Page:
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Obama lauds Korean Students Outpacing American Students in Science, Math
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U.S. President Barack Obama Wednesday lauded South Korean students for outperforming American students thanks to the nation's heavy investment in education.


   "South Korean children are outpacing our kids in math and science," Obama said in a speech at George Washington University to unveil his fiscal policy centering on budget deficit cuts while maintaining heavy investment in education. "They're scrambling to figure out how they put more money into education."


   Obama announced his plans to reduce the federal budget deficit by US$4 trillion in 12 years on military and domestic spending cuts, tax increases for the wealthy and health care overhaul.


   Congressional Republicans have refused to raise the government's borrowing limit without commitments to deep cuts in long-term deficits, although the federal deficit is expected to surpass the $14.3 billion borrowing ceiling possibly next month. The deficit is likely to reach $1.4 trillion for this year alone.


   Since his visit to Seoul in 2009, Obama has often talked about the education fervor that contributed to South Korea's rapid economic development in recent decades, and has deplored the underperformance of American students, especially in math and science.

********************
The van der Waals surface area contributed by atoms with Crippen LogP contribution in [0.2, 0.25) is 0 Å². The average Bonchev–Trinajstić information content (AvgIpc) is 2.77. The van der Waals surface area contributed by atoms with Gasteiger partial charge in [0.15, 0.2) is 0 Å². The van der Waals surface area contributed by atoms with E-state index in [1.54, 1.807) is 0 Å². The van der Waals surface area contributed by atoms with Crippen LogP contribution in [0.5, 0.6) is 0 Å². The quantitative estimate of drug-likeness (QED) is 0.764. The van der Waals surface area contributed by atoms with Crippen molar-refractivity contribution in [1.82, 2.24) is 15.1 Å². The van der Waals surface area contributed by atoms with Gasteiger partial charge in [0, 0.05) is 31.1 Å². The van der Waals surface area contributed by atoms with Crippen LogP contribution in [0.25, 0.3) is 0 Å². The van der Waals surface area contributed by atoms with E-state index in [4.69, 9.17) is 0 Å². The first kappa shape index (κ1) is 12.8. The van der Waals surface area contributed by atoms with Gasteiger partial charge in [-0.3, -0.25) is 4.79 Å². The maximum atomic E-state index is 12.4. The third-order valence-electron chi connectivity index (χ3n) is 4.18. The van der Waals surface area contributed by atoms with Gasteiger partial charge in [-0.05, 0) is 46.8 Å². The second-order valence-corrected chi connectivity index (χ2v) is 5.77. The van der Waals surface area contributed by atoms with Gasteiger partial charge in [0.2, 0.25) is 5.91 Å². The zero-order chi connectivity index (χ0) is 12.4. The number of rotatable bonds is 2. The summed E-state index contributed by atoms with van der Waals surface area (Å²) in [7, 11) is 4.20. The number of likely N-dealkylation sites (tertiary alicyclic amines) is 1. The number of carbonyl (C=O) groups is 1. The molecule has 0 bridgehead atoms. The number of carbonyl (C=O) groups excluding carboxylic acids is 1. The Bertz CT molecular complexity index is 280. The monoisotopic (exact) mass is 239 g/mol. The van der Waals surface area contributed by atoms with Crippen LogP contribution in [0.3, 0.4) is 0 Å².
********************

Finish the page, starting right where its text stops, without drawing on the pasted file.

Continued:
Obama has also called for the U.S. to look to South Korea in adopting longer school days and after-school programs for American children to help them compete globally, while he has lamented a high school dropout rate that has tripled in the past 30 years.


   In his nationally televised State of the Union address in January, Obama cited South Korea in emphasizing the role of parents in education.


   "Let's also remember that after parents, the biggest impact on a child's success comes from the man or woman at the front of the classroom," he said at the time. "In South Korea, teachers are known as 'nation builders.'"


   Speaking to a classroom at Kenmore Middle School, in Arlington, Virginia, last month, Obama also said, "In South Korea, teachers are known as nation builders. I think it's time we treated our teachers with the same level of respect right here in the United States of America."


Source: Yonhap News (April 13, 2011)

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